Never Judge A Reader By His Covers

Observatory, Reading & Writing, The Arts

This morning, my local Tesco appears to have gone entirely automated overnight, with no staff on tills. Everything is now operated by card and machine – leading to the first really spectacular nicking spree I’ve seen, when a young man legged it from the store with a trolley of booze. The staff looked on, bored, then forgot about it.

Perhaps bookshops will become automated. Or perhaps they can start planning new ways of making money. Why aren’t bookstalls gathered in central locations instead of being scattered about cities? It’s a browsing activity that works better when there’s a bigger choice, and rents would be easier to negotiate. Plus, bookstalls are great levellers.

And why do middle-class bookshops exude such an air of arrogance? One of my neighbours tells me she uses Amazon instead of bookstores because ‘they can’t judge what I read’.

Silly as it sounds, I know what she means. There are bookshops I avoid for precisely that reason. My reading range is broad and I’m likely to buy a David Mitchell, a Kate Atkinson and a Viz annual at the same time. I don’t care what anyone else thinks, it’s what I want to read. But there can be a dreadful air of piety in bookshops. It’s why the comedy series ‘Black Books’ was so funny.

So perhaps – partiularly for the young – automation removes the perception that you’re being judged, and that applies to music and movies too.

15 comments on “Never Judge A Reader By His Covers”

  1. Anne Fernie says:

    It’s not only bookshops (although I’ve noticed it there too). I was talking about this just the other day after I’d been to a wholefood co-op in a ‘nice’ area of town. The air of virtuosity was palpable as the till queue eyed each other’s bags of haricot beans and bran, noses aloft. I had this overwhelming urge to stick a fag behind my ear and walk round munching a McDonald’s whilst being very aware of my own cultural schizophrenia – which ‘tribe’ do I belong to – more often than not the people with whom I should identify most just irritate the life out of me…….

  2. Lou Morgan says:

    Growing up in a small farming town, for years we only had a WHSmiths as our bookshop (which seemed to do a roaring trade in Catherine Cookson and little else) until we got an Ottakars, which was a revelation, particularly to a teenage me! Here were people who cared about the books they sold and who – if they liked the look of something you were buying – would talk to you about it. It was tiny, but it was welcoming, and every time I wander into a bookshop, I think about that first one where I was a regular (and where the manager was apparently particularly fond of books with blue covers).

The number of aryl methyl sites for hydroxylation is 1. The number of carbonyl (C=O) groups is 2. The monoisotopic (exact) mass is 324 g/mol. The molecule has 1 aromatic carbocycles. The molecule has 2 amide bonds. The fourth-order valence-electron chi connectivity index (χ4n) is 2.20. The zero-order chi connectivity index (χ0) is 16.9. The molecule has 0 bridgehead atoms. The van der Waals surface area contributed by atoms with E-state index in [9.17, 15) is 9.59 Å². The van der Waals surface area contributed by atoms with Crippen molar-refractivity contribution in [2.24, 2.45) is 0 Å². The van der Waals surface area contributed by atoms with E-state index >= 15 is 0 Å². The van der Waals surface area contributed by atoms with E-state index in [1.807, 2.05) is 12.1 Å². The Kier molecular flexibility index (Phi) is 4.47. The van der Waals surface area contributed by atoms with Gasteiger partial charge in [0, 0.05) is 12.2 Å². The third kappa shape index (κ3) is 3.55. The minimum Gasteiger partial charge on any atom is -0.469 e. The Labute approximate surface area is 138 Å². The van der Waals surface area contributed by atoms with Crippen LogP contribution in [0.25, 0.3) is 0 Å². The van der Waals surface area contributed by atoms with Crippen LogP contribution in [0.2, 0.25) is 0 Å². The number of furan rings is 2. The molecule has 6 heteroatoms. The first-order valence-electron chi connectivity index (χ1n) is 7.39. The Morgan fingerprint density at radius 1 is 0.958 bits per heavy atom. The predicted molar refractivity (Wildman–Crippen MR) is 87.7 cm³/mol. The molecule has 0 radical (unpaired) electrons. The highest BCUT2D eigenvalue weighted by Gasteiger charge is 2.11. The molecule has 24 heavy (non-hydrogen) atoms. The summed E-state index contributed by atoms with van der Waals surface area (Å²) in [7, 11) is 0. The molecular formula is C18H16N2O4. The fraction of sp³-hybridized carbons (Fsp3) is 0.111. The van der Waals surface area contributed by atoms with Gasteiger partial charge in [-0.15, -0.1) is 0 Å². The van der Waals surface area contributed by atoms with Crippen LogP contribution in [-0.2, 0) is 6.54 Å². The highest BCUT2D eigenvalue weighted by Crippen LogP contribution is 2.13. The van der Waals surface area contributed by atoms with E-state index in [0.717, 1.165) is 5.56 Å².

On another note, is that picture Livraria Lello in Porto? I’ve never been, but a friend went recently and came back with lots of photos of it: it looks remarkable.

  3. Helen Martin says:

    It’s tagged as a “sexy bookstore”, but it’s the kind of place that would terrify me. If the store sells a book, they shouldn’t sneer at those who buy it. Clerks often don’t identify with the place where they work and that’s understandable if they don’t care about what the store sells, but it is a bit of cold water to an enthusiastic shopper.

  4. BangBang!! says:

    My wife works extremely hard and for stupidly long hours and all she wants to read is something that allows her to veg out. I sometimes buy her said books and often get the most condescending of looks. Now admittedly I’m a 6’1″ bald bloke with quite a few tattoos but if I wanted to read a bit of chick lit then that is up to me. Despite appearances I’m a very laid back guy but I have occasionally felt the need to say rather abrubtly “It’s for my wife.” It makes me feel bad and ruins what should be a pleasant experience.

  5. Steve says:

    Sort of reminds me when Di’s brother, the Earl of Sodleroy or whatever he’s called, asked where we were from. When we said “Oklahoma”, his response was “Yessss…..” and he somehow managed to pack “Why am I not surprised” and “It figures” into that one word. I suppose that sort of thing is what’s learned at posh schools? Dunno.

  6. BangBang!! says:

    No – he’s just an inbred *expletive deleted* who has no idea of the world outside his little priviledged bubble and really doesn’t want to know. Well done for annoying him!!

  7. Steve says:

    *Bows*

  8. Helen Martin says:

    Possibly true, BangBang!! but it could be that his geography is very weak and he has no idea where Oklahoma is. Has never seen the musical, either?!

  9. Steve says:

    Oh please please please, NO SINGING!

  10. Helen Martin says:

    Oh, what a beautiful morning!

  11. Kim says:

    Strange, I love it when they look at my choices oddly, it gives me a real sense of amusement! Then I can look at them and smile in that I-know-you’re-judging-me-but-I-don’t-care kinda way, and they get all flustered and embarrassed.

    And although it certainly tends to be cheaper to buy books online, there’s nothing like being able to go out and come home with the book physically in your hands.

  12. Helen Martin says:

    It’s Dec. 7th, so Happy Birthday, Steve.

  13. Steve says:

    Thanks Helen!

  14. Steve says:

    Oh, and I meant no singing “Oklahoma”. Taxi drivers in London have a bad habit of doing so once they’ve been told where we’re from. Fortunately however not really an issue anymore as we’ve re-located to Washington State.
    I don’t THINK there are any songs about that…..I hope….

  15. Helen Martin says:

    Louie, Louie! Louie-looee! I kid you not.

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